There are gains hidden from view which will more than compensate for that. This man, who wrote these words, wrote in another place, "Our light affliction, which is but for a moment, worketh for us a far more exceeding and eternal weight of glory; while we look not at the things which are seen, but at the things which are not seen: for the things which are seen are temporal: but the things which are not seen are eternal". But the things seen do hold us so much, don't they? It is so difficult to get our eyes away from things seen; that is, the things that are manifest, things that can be taken account of, they are so present to view. The losses, the sufferings, the trials, the difficulties, the adversities, these are things seen. Things not seen - what are they, after all? Well, so far as we are concerned, the things that are not seen are promises. That is what it amounts to. They are real in God, but to us they are nothing more than promises. We have not got them, they are not seen. For present practical purposes they are only promises, yet far more exceeding and eternal, far more excellent, a weight of glory exceeding and eternal - a weight of glory. That is there unseen, while we bear the marks of loss here, loss of what we might have had, could have had. It was there for us, but, because of the interests of the Lord Jesus, it had to be let go. The marks of the Lord Jesus - faithfulness unto sacrifice, the unpopular way with all that it costs.
Then lastly, these marks on the Apostle were
3. The Marks of the Likeness of Jesus
The brand, if it has any object at all, is something for others to see, to take note of, something which makes clear to all who are in any way interested that that particular one is defined and designated the property of another. It is something to show. And the marks of the Lord Jesus are not only marks of ownership and marks of devotion in service, but they are marks of likeness. I have always thought that exhortations to Christlikeness are not enjoyable things. I must confess that, whenever I hear people exhorting us to be Christlike, I have not found very much response. It is no use me telling you to be Christlike, so I am not going to do it, and yet I am saying that for you and for me there has got to be Christlikeness as the mark of His ownership of our lives. How does Christlikeness come about? Well, the marks of devotion in service come about by the measure in which we are prepared to suffer for Him, make sacrifices for Him. The marks of Christlikeness come about by the measure in which we have communion with Him, so that the marks of Christlikeness are the result of faithfulness in communion.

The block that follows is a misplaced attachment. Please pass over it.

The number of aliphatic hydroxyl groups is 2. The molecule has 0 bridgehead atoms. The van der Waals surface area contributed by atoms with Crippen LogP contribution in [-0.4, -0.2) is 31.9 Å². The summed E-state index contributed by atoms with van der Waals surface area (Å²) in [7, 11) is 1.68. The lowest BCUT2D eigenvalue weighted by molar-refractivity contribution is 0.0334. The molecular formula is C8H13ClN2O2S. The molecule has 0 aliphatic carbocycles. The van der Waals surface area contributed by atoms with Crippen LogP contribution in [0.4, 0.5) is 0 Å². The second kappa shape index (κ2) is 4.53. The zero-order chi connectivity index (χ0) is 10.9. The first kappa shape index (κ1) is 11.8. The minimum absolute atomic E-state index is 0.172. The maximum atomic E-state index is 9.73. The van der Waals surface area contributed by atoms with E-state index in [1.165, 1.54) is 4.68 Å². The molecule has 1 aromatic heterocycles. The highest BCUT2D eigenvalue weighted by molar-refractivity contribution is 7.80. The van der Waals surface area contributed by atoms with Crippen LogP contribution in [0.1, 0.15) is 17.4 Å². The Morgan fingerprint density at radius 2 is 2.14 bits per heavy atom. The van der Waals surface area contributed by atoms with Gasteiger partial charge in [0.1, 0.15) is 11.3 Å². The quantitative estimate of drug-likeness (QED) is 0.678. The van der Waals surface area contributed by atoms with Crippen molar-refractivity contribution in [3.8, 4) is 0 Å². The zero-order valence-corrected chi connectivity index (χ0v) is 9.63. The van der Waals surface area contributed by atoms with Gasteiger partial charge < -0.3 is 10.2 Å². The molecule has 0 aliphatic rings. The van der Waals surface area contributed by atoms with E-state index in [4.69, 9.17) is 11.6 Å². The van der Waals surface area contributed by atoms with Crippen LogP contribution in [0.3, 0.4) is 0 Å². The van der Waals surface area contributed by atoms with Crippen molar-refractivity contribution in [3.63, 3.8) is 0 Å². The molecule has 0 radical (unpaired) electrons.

You see, the marks of ownership are the results of faithfulness in loyalty; the marks of devotion in service are the marks of faithfulness in suffering and sacrifice; the marks of Christlikeness come out of faithfulness in communion with the Lord. How shall I be like Christ? How will you be like Christ? How will others see the marks of Jesus in us? Just in so far as we are faithful in our communion. You know that in everyday life. Start the day without your quiet time, without your prayer, and it will not be long before there are other marks in your life than the marks of Jesus. Neglect prayer, neglect communion with your Lord, and the traces of the Lord will soon disappear from view. On the other hand, look after the matter of communion, preserve that quiet time, those quiet times, look after your times of prayer, see to it that He has a place in your heart, a large place in your heart everyday and you need not worry about being like the Lord Jesus. All the worry to be like the Lord Jesus will not make any difference. People who walk closely with Him, keep in touch with Him, look after the prayer life, do carry those marks of His restfulness, His peacefulness, His patience, His gentleness, His kindness, His love; - the marks of Jesus. That is how it comes about. I do not tell you to strive and I do not tell you to strive and struggle to be like Jesus. I say, keep in touch with Jesus. Do believe me, for I have gone this way. I know, oh! I know, on the one hand the blessedness, and on the other hand the bitterness of suffering bound up with this very thing. The blessedness of looking after the quiet times, the prayer times, the communion life with the Lord! Oh yes! In business, in the world, what a difference it makes! On the other hand, things breaking in, adverse things that interfere with the life of communion with the Lord, and the result-! Oh, the miserable, wretched result! May I urge upon you to see to faithfulness in communion with your Lord, and, perhaps without knowing it (and it will be better so), you will be bearing the marks of the Lord Jesus, His likeness. I do not want you to be able to go about showing people how like Christ you are. We want it to be there and yet not to know it. It will be there if you look after the life of communion. So be faithful in this. And then? Well, what matters? "Henceforth let no man trouble me". It would all be in vain. They will come and try to draw away, to entice; the world will seek to allure. They will try to upset and annoy, but I belong to Jesus. I am satisfied with Jesus. I have all that I want in Him. "Let no man trouble me; I bear branded on my body the marks of Jesus". May it be like that with all of us!
"His forever, only His, Who the Lord and me shall part?"
His, for His interests above my own and all others, His servant - Whose I am and Whom I serve. His, in blessed and unbroken communion, that through me His likeness may be seen. The marks of the Lord Jesus.
First published as a booklet by Witness and Testimony Publishers in 1940.